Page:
By Fran Amery, University of Bath (Co-Convenor of the PSA Women and Politics Specialist Group)
Discussions of gender inequality tend to focus on numbers: that is, the numbers of women represented in a certain positions. Whether the focus is gender ratios in Parliament or the Cabinet, recipients of STEM degrees, or in the boardroom, equal participation of women is often treated as the benchmark of gender equality.
This pattern is sometimes reflected in conversations about gender inequality in academia. In particular, proposed solutions to gender inequality in STEM disciplines often focus on encouraging girls to choose science, in order to create a ‘pipeline’ of young women who will go on to become researchers and academics.
There is, however, a problem with this focus on numbers: increasing the number of women in an organisation or in leadership positions does not always lead to drastic change within that organisation. Political science research has found, for instance, that increasing numbers of women in legislatures can make little difference to policy decisions when socially conservative attitudes are entrenched in the political culture. Similarly, research on gender in academia finds that increasing numbers of women in disciplines such as engineering do not necessarily translate into a decrease in levels of discrimination against women; when sexist attitudes are entrenched, women may assimilate to the dominant culture rather than challenge it.
None of this is to argue that equal participation is not important. There is, at least, evidence that better representation of women is a necessary if not sufficient condition of gendered organisational change – not to mention that it is inherently fairer.
However, focusing on numbers can conceal structures and practices that disadvantage women. A few of the hurdles facing women academics are outlined below.
Tensions between work and family life are often found by women academics to be a major problem. Academic life is structured on the model of an (implicitly male) ‘ideal worker’ who either does not have children, or has a wife who deals with the majority of the housework and childcare – and is therefore able to devote evenings and weekends to work. Those who do not conform to the model are thus at a disadvantage when it comes to productivity. It is not, of course, only ever women who face this difficulty. But women are more likely to find themselves in the position of having to juggle work and family life, and more likely to leave academia due to the perception that the two are incompatible.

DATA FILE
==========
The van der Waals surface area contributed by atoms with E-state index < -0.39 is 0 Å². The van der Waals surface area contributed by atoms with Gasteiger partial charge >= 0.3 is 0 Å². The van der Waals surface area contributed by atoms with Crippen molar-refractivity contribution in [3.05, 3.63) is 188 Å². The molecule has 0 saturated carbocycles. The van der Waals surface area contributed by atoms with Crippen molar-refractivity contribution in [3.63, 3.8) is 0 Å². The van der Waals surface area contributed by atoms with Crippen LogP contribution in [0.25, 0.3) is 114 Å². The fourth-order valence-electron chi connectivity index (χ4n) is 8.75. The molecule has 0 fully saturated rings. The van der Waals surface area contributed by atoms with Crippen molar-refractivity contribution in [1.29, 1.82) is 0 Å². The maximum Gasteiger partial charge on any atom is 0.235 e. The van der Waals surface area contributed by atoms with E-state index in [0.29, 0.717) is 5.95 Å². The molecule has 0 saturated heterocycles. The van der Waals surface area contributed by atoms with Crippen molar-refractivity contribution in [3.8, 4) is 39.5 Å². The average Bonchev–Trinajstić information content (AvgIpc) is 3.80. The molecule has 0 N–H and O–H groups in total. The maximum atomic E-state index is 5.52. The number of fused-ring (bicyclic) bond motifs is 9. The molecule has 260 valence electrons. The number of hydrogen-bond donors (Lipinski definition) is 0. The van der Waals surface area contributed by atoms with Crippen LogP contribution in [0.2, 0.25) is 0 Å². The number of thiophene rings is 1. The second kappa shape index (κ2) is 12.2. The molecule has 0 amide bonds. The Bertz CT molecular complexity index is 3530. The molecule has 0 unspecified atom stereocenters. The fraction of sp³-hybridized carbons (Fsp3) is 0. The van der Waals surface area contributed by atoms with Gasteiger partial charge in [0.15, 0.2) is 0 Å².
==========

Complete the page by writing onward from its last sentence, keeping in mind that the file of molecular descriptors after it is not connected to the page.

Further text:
Further to this, academic roles are often gendered. First of all, women are more likely to be employed on part-time and temporary contracts, with the accompanying lack of stability and difficulty of career progression. But academic roles are also gendered in that women are more likely to be assigned stereotypically ‘feminine’ roles. Women are more likely to work in teaching-only positions, or to have a higher teaching load. Additionally, women may be more likely to find themselves engaged in ‘institutional housekeeping’ such as committee work and preparation of reports, alongside the emotional work of pastoral and care roles. These roles are generally institutionally devalued, and unlike research, unlikely to be rewarded with promotion.
Another problem relates to professional networking. Research shows that women have difficulty gaining access to ‘male’ academic networks. This can be due to time constraints – those with childcare responsibilities may not be able to participate in out-of-hours socialising – but in addition women may simply not be invited into these networks. This process can start as early as during doctoral research: women PhD students are less likely to form the same bonds with their male supervisors as men. The effect of this is that women are less likely to be invited to collaborate, less likely to be encouraged to apply for jobs or promotions, and excluded from informal decision-making.
Finally, there is the matter of discrimination. Sexism remains a problem even in ‘enlightened’ academia, and discrimination against BME and working-class women is even more intense. Heather Savigny’s interviews with women academics highlight the cultural sexism women face, from sexualisation to the assumption that ‘women aren’t good at research’. What is most concerning about her findings is the number of women who feared repercussions if they were identified.
While efforts to encourage women and girls into STEM are helpful, they do not tackle many of the underlying problems. These are problems which go beyond raw numbers, and indeed may be concealed when it is assumed that increasing rates of participation lead to lower levels of inequality overall.
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